Rafia Zakaria in The Baffler:
BILL COSBY IS FREE. He has been freed from the Pennsylvania prison where he was being held for the past three years and he has gone home, where undoubtedly he will be celebrating tonight. The story of how his conviction for the sexual assault of Andrea Constand was summarily overturned is also an argument for why #MeToo has been so centered on wielding cultural power: shaming and naming rather than the exhausting and unpromising pursuit of legal justice. The legal system as it currently exists is failing women who have been harassed and assaulted by powerful men, and Cosby’s overturned conviction tells a story of these failures.
If there was ever an indictment of the legal system’s inability to provide women who are raped, harassed, and abused by men a clear roadmap to justice, here it is. If there ever was an argument to be made for “canceling” abusive, assaulting, raping men, shamed by society and ostracized by all, here it is. When the precise tools offered by the legal system, its collations of proof, its rules of verification and of admissibility, prove so horrifically ineffectual to meet the needs of women who seek punishment for the men who have sexually assaulted them, then the blunt instruments of cultural upheaval are necessary.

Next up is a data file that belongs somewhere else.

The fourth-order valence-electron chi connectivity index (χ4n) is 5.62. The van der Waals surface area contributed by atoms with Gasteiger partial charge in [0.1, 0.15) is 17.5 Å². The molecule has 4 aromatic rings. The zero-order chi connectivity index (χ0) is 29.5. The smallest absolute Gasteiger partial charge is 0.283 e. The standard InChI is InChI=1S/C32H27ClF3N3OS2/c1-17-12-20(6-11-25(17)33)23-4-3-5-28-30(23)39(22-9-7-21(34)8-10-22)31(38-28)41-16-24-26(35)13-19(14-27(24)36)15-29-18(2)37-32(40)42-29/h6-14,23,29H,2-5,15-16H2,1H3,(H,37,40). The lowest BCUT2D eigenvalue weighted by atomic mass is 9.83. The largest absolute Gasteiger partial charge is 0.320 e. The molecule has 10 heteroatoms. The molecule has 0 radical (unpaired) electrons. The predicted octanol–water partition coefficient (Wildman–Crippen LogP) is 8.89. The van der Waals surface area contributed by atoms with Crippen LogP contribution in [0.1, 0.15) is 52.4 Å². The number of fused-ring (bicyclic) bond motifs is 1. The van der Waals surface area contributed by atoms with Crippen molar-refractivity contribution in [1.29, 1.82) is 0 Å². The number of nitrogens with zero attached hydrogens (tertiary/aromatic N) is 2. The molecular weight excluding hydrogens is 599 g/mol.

Negative publicity and organized ostracism are blunt tools; there is no independent judge, there are no trained lawyers, there is no hermetic courtroom where what is said and what is presented is strictly controlled. Instead, there is only rage and outrage, the frustrations of half the population that is just fed up with feeling constantly hunted, constantly preyed upon by the other half. Yes, not all men belong to this category, but because all men are not sufficiently interested in speaking up against some men or pointing out how systems of proof and prosecution are not pliant enough to meet the needs of prosecuting sexual crimes, they will have to confront the inexact revenge of cultural revolt.